Saturday, July 30, 2016

Belva Lockwood for President

With all the attention lately around the selection of Hillary Clinton as the Democratic nominee for the President of the United States, it seems only fitting that we touch upon the history of Belva Lockwood of Royalton. Lockwood ran for president twice, in 1884 and again in 1888. She was the first woman to officially appear on the ballots for that position. There were a few firsts in her life.

Belva Ann Bennett was born in the Town of Royalton on October 23, 1830, to Lewis J. Bennett and his wife, Hannah Green. She attended one-room schoolhouses near her home. In 1845, she taught summer school as a means to raise enough money to attend the Royalton Academy.

 The Royalton Academy at Royalton Center cost $4 per quarter. According to the Niagara Democrat in 1837, “The enterprise is that of a small neighborhood of farmers, principally, and it tells well for their public spirit in the cause of education. They have done more than Lockport has done with its five thousand inhabitants. And our village stands reproved by our Royalton neighbors.”


In order to raise enough money to attend the Academy, Belva taught school in the summer of 1845. In those days, summer was when the youngsters went to school, and winter was when the bigger children attended classes. For the next several years, she taught in the summer months and used the money earned to take classes for herself in the winter.


When Belva was 18, she married Uriah McNall, a local farmer, in 1848. They set up a home on Mill road. They had one daughter, Lura (sometimes misspelled as “Laura”). Uriah was an invalid for most of their short marriage after being injured at his sawmill. The injury, directly or indirectly, led to his death in 1853.


As a widow with a young child, Belva returned to her education in the fall of 1853. She was accepted to Genesee College in Lima. At the same time, her family moved to Illinois, taking little Lura with them. She did not see her daughter for a couple years, until after she landed a position at the Lockport Union School. After three years of school in Lima, she spent another year at Syracuse University earning a second degree.


Upon her graduation from Syracuse in 1857, she moved to Lockport and accepted a position as preceptress of the Union School. She maintained that position until 1861. The first impression of Belva at the school in Lockport was not a good one. She “started classes for girls in gymnastics and public speaking.” Both were considered unladylike in those days. She was called a “crazy school teacher” by some of the villagers.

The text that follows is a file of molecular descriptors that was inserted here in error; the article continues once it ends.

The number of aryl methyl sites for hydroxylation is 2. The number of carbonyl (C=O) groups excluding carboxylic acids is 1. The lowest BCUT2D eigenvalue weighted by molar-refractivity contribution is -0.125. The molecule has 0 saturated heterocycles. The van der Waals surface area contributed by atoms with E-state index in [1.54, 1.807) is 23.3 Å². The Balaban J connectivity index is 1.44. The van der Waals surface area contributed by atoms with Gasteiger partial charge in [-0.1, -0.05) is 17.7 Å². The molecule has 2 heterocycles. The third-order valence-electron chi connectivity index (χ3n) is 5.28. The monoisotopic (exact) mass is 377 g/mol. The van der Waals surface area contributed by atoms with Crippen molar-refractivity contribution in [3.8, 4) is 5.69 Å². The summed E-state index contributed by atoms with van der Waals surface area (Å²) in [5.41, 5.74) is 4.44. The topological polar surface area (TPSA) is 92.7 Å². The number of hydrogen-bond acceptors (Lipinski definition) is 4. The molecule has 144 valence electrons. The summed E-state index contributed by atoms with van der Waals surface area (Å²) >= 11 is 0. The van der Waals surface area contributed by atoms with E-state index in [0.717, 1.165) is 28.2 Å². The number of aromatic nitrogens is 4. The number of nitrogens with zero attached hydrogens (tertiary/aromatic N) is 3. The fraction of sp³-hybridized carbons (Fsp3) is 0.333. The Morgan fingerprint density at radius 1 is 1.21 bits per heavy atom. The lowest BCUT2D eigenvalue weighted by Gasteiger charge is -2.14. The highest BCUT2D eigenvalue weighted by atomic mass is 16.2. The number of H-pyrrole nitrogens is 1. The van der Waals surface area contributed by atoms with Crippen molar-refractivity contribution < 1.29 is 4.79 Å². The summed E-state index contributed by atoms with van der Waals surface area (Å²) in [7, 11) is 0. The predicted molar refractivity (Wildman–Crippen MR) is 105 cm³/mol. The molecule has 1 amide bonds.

She persevered and it paid off. After an outcry by some of the more old-fashioned elders of the area, female students and many prominent residents blocked her dismissal from the school. Belva oversaw three other teachers. She also taught courses in mathematics, logic, rhetoric, and botany. She was additionally tasked with disciplinary duties.


Finally, at the end of the semester near Christmastime, she was reunited with Lura. It was the first time in three years that she had seen her daughter. At the end of the 1861 session, upset that she still made less than her male counterparts, Belva accepted a position in Gainesville a the Female Seminary. Unfortunately, the building burned with all its contents shortly after she began there. Unswayed, she moved to Hornellsville where she was employed for a short time. The preceptress there did not agree with Belva’s advanced ideas of female equality. She then went to Owego Female Seminary in 1863, and stayed there as a teacher until its closure in 1865.


It was at this point that Belva moved to Washington, DC. Ever eager to advance women’s rights, she opened McNall’s Ladies Seminary. The school was an immediate success. By the second year, she was also accepting male students, one of the first co-ed, private schools in the District.


While in Washington, Belva met and married Dr. Ezekiel Lockwood. Sixteen years her senior, Lockwood was a retired dentist and Baptist minister. A year after her second marriage, she decided that studying law would allow her to serve the growing equal rights for women movement. Invited by George W. Samson, president of Columbia College, to a lecture, she formally requested to be admitted as a student. She was denied, Samson stating that her presence would “distract the young men.”